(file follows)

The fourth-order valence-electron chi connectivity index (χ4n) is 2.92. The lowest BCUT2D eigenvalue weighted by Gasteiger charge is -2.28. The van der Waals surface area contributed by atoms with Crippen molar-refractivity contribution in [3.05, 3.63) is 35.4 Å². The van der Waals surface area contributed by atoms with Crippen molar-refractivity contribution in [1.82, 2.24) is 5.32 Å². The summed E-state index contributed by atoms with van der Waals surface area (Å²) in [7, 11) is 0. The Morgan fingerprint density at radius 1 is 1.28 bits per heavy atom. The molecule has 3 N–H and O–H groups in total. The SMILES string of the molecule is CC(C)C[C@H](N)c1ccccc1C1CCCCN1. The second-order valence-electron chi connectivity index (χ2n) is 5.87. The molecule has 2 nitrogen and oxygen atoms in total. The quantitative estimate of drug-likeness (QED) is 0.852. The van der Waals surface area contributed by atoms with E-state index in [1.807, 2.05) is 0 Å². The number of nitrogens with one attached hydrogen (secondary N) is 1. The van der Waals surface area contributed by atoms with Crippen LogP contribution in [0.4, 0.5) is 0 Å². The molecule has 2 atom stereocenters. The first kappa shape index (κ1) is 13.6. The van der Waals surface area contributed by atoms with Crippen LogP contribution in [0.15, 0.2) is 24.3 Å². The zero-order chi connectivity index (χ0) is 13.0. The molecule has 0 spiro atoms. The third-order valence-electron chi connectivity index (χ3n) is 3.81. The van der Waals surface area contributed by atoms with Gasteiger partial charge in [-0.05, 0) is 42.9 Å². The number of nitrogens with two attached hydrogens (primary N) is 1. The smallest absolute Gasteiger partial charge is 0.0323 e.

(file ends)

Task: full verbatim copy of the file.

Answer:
The fourth-order valence-electron chi connectivity index (χ4n) is 2.92. The lowest BCUT2D eigenvalue weighted by Gasteiger charge is -2.28. The van der Waals surface area contributed by atoms with Crippen molar-refractivity contribution in [3.05, 3.63) is 35.4 Å². The van der Waals surface area contributed by atoms with Crippen molar-refractivity contribution in [1.82, 2.24) is 5.32 Å². The summed E-state index contributed by atoms with van der Waals surface area (Å²) in [7, 11) is 0. The Morgan fingerprint density at radius 1 is 1.28 bits per heavy atom. The molecule has 3 N–H and O–H groups in total. The SMILES string of the molecule is CC(C)C[C@H](N)c1ccccc1C1CCCCN1. The second-order valence-electron chi connectivity index (χ2n) is 5.87. The molecule has 2 nitrogen and oxygen atoms in total. The quantitative estimate of drug-likeness (QED) is 0.852. The van der Waals surface area contributed by atoms with E-state index in [1.807, 2.05) is 0 Å². The number of nitrogens with one attached hydrogen (secondary N) is 1. The van der Waals surface area contributed by atoms with Crippen LogP contribution in [0.4, 0.5) is 0 Å². The molecule has 2 atom stereocenters. The first kappa shape index (κ1) is 13.6. The van der Waals surface area contributed by atoms with Crippen LogP contribution in [0.15, 0.2) is 24.3 Å². The zero-order chi connectivity index (χ0) is 13.0. The molecule has 0 spiro atoms. The third-order valence-electron chi connectivity index (χ3n) is 3.81. The van der Waals surface area contributed by atoms with Gasteiger partial charge in [-0.05, 0) is 42.9 Å². The number of nitrogens with two attached hydrogens (primary N) is 1. The smallest absolute Gasteiger partial charge is 0.0323 e.